June 08, 2006

Zero for three on grammar, minus three, makes -3

On May 23 a user named "Bob" posted on the group blog of the left-leaning Blue Mass Group a brief attack on the grammar of a post on a rival right-leaning blog, Hub Politics. Said Bob:

Regressive blog Hub Politics offers a revealing post today titled "English Perversion." The piece, which blames the legislature for the poor English of some schoolchildren, begins: "We can thank the overwhelmingly liberal legislature for the poor fluency amongst the non-native English speaking students, after all, it was the Democrats on Beacon Hill who gave the axe to the voter approve English immersion program." (Screen shot here). A grammatically correct sentence, of course, would use the past tense of the word "approve." One might also question the author's use of the preposition "amongst" in this context, and the awkward use of the clause "after all," but let's start with spelling and grammar. With friends like these, do Massachusetts Republicans need enemies?

Bob makes three grammar points here. And guess what his record is for getting stuff right? It's beginning to be a familiar score. He's zero for three. In fact you could say he's actually at minus 3, because while he manages to be wrong on all three of the points he makes, he misses three actual errors in the quoted passage. Did you spot them?

Here is the detailed grammar fisking.

  1. Bob can't tell the past tense (preterite) from the past participle. It is true that approve should have been approved, but that's because it should have been a past participle. (For approve, as for all regular verbs in English, the preterite and the past participle have the same form in both spelling and pronunciation. But if an irregular verb like write had been used instead of approve, the correct form here would have been the past participle written, not the preterite wrote.) So he can't tell a tensed verb from a participle, or a finite clause from a non-finite one.
  2. It is quite unclear what Bob thinks might be wrong about using amongst here. He may be half-recollecting the old story about how between is wrong for more than two items and should be replaced by among or amongst, which is not true, but even if it were, amongst should be fine here. Perhaps Bob is one of those who think that amongst is just a pretentious alternative form of among, which should be avoided as an affectation. Arnold Zwicky tells me there are some people who believe this. But the belief is false. Merriam-Webster's Dictionary of English Usage cites clear evidence for this statement from the usage of a number of authors. Amongst is slightly less common than among, but both are correct. Bob thinks he has a possible nitpick, but he doesn't.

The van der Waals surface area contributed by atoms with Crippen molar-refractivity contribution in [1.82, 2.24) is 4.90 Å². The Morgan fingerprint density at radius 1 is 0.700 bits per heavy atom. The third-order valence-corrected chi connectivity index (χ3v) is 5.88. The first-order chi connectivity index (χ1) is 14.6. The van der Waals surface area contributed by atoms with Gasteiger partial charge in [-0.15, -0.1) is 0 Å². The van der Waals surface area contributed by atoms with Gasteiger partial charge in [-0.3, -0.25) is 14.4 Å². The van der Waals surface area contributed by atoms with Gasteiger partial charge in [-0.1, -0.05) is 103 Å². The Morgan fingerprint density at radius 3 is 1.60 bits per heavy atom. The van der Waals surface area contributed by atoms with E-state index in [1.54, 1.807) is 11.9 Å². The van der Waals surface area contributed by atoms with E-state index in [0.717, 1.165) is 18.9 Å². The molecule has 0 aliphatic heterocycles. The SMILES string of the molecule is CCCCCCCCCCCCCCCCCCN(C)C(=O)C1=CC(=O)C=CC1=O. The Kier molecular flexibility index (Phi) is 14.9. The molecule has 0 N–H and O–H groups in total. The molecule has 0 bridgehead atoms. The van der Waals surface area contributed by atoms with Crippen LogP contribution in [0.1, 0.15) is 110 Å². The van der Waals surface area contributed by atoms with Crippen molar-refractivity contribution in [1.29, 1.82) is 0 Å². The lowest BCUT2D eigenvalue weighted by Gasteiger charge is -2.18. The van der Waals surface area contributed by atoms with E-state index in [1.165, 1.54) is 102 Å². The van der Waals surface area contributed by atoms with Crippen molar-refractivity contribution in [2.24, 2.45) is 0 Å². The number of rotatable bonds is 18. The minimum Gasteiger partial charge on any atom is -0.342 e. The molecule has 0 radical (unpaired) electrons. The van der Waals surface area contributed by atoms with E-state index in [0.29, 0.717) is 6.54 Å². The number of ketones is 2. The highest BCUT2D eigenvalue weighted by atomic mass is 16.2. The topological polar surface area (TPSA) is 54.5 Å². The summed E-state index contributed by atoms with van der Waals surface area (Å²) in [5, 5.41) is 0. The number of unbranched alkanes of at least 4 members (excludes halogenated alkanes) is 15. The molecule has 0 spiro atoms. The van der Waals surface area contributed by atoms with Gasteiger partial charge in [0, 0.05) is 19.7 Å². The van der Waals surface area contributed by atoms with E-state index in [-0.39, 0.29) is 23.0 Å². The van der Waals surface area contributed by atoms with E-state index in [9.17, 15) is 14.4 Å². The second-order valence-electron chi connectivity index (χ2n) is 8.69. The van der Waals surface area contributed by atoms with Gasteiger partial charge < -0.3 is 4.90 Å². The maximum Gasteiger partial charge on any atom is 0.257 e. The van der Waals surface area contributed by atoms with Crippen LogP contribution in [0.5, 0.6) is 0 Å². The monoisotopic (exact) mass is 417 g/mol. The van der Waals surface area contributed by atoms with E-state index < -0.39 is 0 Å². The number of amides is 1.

3. Regarding the awkward use of the clause "after all", the awkward fact is that "after all" is not a clause. It's a preposition phrase (of idiomatic meaning). Bob doesn't know the difference.
  4. The first of the three errors that could actually be charged in this paragraph but are missed by Bob is that "English speaking" might reasonably be corrected to "English-speaking". The hyphen can be seen in this image of one edition of the book by Churchill that contains this phrase in its title. I would not insist on this intransigently — hyphens in compound attributive modifiers are not consistently used even in printed sources; but if Bob wants to be pedantic, then he would have been well advised to point out that it would have been preferable to follow Churchill and have the hyphen in this modifier.
  5. The second error Bob missed is that a hyphen is even more clearly needed in the compound attributive modifier "voter-approved", which means "approved by the voters". There are only two occurrences in the 1987-1989 Wall Street Journal corpus, but both have the hyphen.
  6. And finally, the comma after "students" marks the start of a clear case of an unacceptable run-on sentence. A semicolon or a period is needed after "students". The run-on sentence is a subtle matter (some apparent run-ons seem fine, like the sequence of them that begins Dickens' A Tale of Two Cities), but this is pretty clearly a case of the bad type.

The bottom line here is that people who are clueless about English grammar shouldn't be trying to humiliate others over grammar for political advantage. Those who feel grammar correction is something they want to discuss in the media should do just a little bit of work to prepare themselves for their calling. Not knowing a preterite from a participle or a clause from a phrase is like not knowing how to add small integers.

And in any case, as the Boston weekly Dig, in the Media Farm section on May 31, points out, "Blue Mass should be pointed to Rule 1 of Media Criticism: avoid ridiculing typos." (Then they immediately break Rule 1 by pointing out two typos from the Blue Mass blog from the previous few days. Sigh.)

The Dig also notes that "If anything, bad grammar actually seems to help Republican political campaigns"; but that may just be a Dig dig at Bushisms once again. (Renewed sigh.)

Posted by Geoffrey K. Pullum at June 8, 2006 02:45 PM